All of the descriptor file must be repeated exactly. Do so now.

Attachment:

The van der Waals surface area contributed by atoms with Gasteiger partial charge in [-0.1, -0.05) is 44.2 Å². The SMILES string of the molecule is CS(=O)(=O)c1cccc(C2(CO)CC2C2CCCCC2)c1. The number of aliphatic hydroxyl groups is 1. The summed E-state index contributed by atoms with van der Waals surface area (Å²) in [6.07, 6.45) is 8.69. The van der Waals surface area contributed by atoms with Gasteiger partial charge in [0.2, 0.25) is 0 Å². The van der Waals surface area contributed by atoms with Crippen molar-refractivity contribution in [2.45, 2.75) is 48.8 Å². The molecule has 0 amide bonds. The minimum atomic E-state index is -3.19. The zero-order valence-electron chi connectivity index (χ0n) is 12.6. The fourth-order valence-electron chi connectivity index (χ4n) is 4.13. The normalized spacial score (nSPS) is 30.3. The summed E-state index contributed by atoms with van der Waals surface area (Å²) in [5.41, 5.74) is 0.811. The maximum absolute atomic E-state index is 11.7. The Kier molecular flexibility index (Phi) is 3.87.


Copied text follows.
The van der Waals surface area contributed by atoms with Gasteiger partial charge in [-0.1, -0.05) is 44.2 Å². The SMILES string of the molecule is CS(=O)(=O)c1cccc(C2(CO)CC2C2CCCCC2)c1. The number of aliphatic hydroxyl groups is 1. The summed E-state index contributed by atoms with van der Waals surface area (Å²) in [6.07, 6.45) is 8.69. The van der Waals surface area contributed by atoms with Gasteiger partial charge in [0.2, 0.25) is 0 Å². The van der Waals surface area contributed by atoms with Crippen molar-refractivity contribution in [2.45, 2.75) is 48.8 Å². The molecule has 0 amide bonds. The minimum atomic E-state index is -3.19. The zero-order valence-electron chi connectivity index (χ0n) is 12.6. The fourth-order valence-electron chi connectivity index (χ4n) is 4.13. The normalized spacial score (nSPS) is 30.3. The summed E-state index contributed by atoms with van der Waals surface area (Å²) in [5.41, 5.74) is 0.811. The maximum absolute atomic E-state index is 11.7. The Kier molecular flexibility index (Phi) is 3.87.